Tuesday, 28 May 2019

Book Review: Book of Beasts: The Bestiary in the Medieval World Edited by Elizabeth Morrison with Larisa Grollemond

Pros: lots of gorgeous full colour illustrations, essays on a variety of topics, thorough discussion on the evolution of bestiaries

Cons: some of the essays are dense

This is the guide that accompanies the exhibition “Book of Beasts” at the J. Paul Getty Museum in Los Angeles. The exhibit runs from May 14th to August 18th.

The book is divided into three parts. Part one is an introduction plus images and text for the 15 best known bestiary animals. Part two: Exploring the Bestiary is subdivided into The Bestiary in form and function (consisting of 6 essays and the first 28 catalogue listings) and The Bestiary Reimagined (two essays and 5 listings). Part three: Beyond the Bestiary is again subdivided, with catalogue listings after each essay. It’s sections are: Church and Court (3 essays) and Bestiaries and Natural History (4 essays). The epilogue is followed by the final catalogue listings and four appendices.

I found the first few essays of part 2 boring due to their dry and somewhat dense prose. There’s a fair amount of repetition in that most of these essays opened with similar background paragraphs on Bestiaries and their origins in the Greek book Physiologus. For me, the most interesting essay of this section was “Accommodating Antlers, Making Room for Hedgehogs, and Other Problems of Page Design in the Medieval Bestiary”. It was interesting learning how scribes and illustrators may have been working from different manuscripts and so their work didn’t always line up.

The later essays were much more interesting, both in style an content. There’s less minutiae about the manuscripts making them more accessible and I enjoyed learning new things about how bestiaries influenced other forms of art like maps and sculptures. I also appreciated that there were separate essays on Jewish and Muslim uses of animals in manuscripts. Those essays all felt too short, given the amount of information being discussed.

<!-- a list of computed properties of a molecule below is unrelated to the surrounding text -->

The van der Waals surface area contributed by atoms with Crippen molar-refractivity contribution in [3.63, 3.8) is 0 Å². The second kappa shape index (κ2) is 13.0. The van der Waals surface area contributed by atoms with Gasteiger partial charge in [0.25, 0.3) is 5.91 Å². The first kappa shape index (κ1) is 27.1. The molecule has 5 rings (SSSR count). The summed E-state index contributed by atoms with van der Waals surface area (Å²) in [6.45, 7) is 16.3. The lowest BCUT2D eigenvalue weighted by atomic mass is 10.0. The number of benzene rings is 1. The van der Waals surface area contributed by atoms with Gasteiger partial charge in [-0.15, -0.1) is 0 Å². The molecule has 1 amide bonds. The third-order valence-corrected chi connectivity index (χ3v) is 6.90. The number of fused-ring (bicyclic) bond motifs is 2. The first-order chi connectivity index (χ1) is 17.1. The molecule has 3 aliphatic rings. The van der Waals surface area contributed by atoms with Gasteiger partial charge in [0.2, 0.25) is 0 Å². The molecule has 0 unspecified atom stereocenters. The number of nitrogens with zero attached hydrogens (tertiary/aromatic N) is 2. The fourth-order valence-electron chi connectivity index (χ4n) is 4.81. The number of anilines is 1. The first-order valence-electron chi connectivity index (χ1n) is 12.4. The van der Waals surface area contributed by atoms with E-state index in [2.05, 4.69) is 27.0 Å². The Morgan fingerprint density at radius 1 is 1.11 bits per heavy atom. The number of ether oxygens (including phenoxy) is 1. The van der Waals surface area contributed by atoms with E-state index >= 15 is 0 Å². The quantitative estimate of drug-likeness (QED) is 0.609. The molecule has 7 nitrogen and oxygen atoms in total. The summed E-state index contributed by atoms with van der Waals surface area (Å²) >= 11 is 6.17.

I liked that there are occasional ‘notes to the reader’ explaining some of the terms so that even those who haven’t studied manuscripts can understand the more scholarly language used. The notes for catalogue listings generally mentioned if a manuscript has been fully or partially digitized and is available online for further study. Unfortunately these notes are in such small text I’m afraid some readers will miss this information.

Catalogue images are all reproduced in colour and there was a good variety. I loved seeing the evolution of the genre and how the stories were reinterpreted in later works. I was surprised that some of the images were duplicated though. A page would be used to illustrate an essay and than that same page would be one of the images used to illustrated the catalogue listing for that manuscript. Given the fact that each manuscript only got one or two images, I would have expected different pages to be used each time in order to maximize the number of different images shown.

If you’re new to bestiaries this is an excellent primer, though you’ll have to work a bit to understand some of the terms. For those with some knowledge, it will increase it and suggest other works to examine. If you’re well versed in the subject the later essays don’t go far enough to suggest new avenues of study, though the earlier ones do an excellent job of showing what scholarship has been done and what still needs examination.

This looks like an excellent exhibit and I wish I could attend and see all of these manuscripts and artworks in person.

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